Vicente Alagar was born in Vigan, Ilocus Sur on April 5, 1896 to the late Adelaida Garcia and Pedro Alagar. He was married to the former Ramiro of Iligan, Lanao (now Iligan City) with whom he was blessed with four children: Edyritha, Mariano (deceased), Orlando and Henrietta.

He finished his elementary education in Vigan Central School in 1911. Passed the entrance to and graduated from the Philippine Constabulary Academy (now Philippine Military Academy) in 1919 and was immediately commissioned as 3rd Lieutenant. With his first assignment in Malaybalay, Bukidnon. Later, he was transferred as Commnading Officer of the 95th Philippine Constabulary Company in Camp Keithly, Dansaian, Lanao (now Camp Amai Pakpak, Marawi City). He served in various military campaigns against Moro outlaws for which he was awarded several military citations. For gallantry in action during the campaign against Sultanisa Raya of Gorain, Tugaya, Lanao, he was awarded the Purple Heart and the Medal of Honor.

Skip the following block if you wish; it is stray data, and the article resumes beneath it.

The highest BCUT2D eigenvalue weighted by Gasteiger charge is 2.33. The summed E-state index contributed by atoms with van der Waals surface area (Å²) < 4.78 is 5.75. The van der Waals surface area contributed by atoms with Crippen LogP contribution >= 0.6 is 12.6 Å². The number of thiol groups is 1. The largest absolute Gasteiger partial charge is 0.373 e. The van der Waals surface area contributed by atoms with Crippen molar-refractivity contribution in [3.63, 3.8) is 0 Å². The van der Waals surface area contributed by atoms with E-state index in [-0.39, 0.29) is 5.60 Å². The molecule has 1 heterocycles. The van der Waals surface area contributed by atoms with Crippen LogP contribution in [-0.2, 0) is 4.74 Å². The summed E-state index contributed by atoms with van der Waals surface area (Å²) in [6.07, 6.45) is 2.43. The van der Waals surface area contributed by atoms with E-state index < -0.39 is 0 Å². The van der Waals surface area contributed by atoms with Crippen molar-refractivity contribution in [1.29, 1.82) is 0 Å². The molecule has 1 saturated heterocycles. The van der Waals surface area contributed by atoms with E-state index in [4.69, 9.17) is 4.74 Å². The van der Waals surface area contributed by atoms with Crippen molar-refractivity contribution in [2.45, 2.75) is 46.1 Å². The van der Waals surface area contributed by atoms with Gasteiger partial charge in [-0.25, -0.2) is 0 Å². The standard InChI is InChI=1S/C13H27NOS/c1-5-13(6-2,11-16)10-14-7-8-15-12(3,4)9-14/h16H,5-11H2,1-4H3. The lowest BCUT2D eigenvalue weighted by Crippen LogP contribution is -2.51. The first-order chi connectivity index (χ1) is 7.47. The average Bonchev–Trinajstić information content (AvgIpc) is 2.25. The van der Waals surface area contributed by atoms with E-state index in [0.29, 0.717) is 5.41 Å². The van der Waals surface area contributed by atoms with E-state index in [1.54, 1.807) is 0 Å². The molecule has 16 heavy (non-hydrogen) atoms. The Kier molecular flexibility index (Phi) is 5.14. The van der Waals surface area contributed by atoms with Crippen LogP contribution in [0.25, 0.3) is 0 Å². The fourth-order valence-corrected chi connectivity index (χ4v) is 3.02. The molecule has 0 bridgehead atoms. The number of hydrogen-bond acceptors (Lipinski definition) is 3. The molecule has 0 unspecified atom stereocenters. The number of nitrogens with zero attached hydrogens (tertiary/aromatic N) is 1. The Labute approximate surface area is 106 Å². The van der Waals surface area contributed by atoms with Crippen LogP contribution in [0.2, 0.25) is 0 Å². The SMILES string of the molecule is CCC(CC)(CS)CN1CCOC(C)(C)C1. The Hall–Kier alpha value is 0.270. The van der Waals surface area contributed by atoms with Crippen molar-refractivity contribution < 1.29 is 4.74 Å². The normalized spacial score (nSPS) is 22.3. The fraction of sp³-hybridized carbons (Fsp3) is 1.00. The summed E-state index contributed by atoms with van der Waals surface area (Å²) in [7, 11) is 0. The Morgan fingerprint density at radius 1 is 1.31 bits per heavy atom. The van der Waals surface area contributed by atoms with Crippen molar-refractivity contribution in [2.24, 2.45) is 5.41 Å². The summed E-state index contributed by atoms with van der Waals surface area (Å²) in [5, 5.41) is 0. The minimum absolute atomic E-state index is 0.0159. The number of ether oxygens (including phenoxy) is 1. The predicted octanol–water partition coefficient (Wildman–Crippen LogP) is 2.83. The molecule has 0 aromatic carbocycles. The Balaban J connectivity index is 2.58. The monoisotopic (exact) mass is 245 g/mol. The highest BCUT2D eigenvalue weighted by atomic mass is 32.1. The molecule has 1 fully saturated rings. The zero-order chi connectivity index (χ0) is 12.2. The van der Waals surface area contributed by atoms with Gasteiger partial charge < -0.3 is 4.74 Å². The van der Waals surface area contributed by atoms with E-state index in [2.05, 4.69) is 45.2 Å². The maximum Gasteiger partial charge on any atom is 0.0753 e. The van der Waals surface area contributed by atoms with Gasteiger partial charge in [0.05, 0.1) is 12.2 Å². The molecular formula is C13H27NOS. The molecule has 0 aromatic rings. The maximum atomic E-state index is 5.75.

Aside from his military accomplishments, he also excelled in the field of athletics, specializing in baseball and track and field events. He was a Philippine record holder in the 100-meter dash, later broken by Mr. Catalon in 1923; a member of the Philippine Track and Field delegation to the First Far East Olympic held in Tokyo, Japan, and awarded several medals as an athlete.

In the field of journalism, he was a writer and a poet, regularly contributing articles to the old PMA magazine - the "Khaki and Red".

After his military tour of duty in Lanao, he was detailed as Commanding Officer in Manila Garrison, Gagalangin, Tondo, Manila; then assigned to Camp La Roche in Sindangan, Zamboanga. His last assignment as Command Officer was in Seit Lake, Jolo, Sulu when on October 9, 1932, he together with a detachment of constabulary men under his command, coming in conciliation, was treacherously massacred in ambush by a band of Moro outlaws in Bud, Pamanao, Jolo, Sulu. Thus ended the colorful military career of Lt. Alagar after 15 years of active duty. He died at the age of 36 and was posthumously promoted to the next higher rank.

Source of Information:

Felomina Ramiro Alagar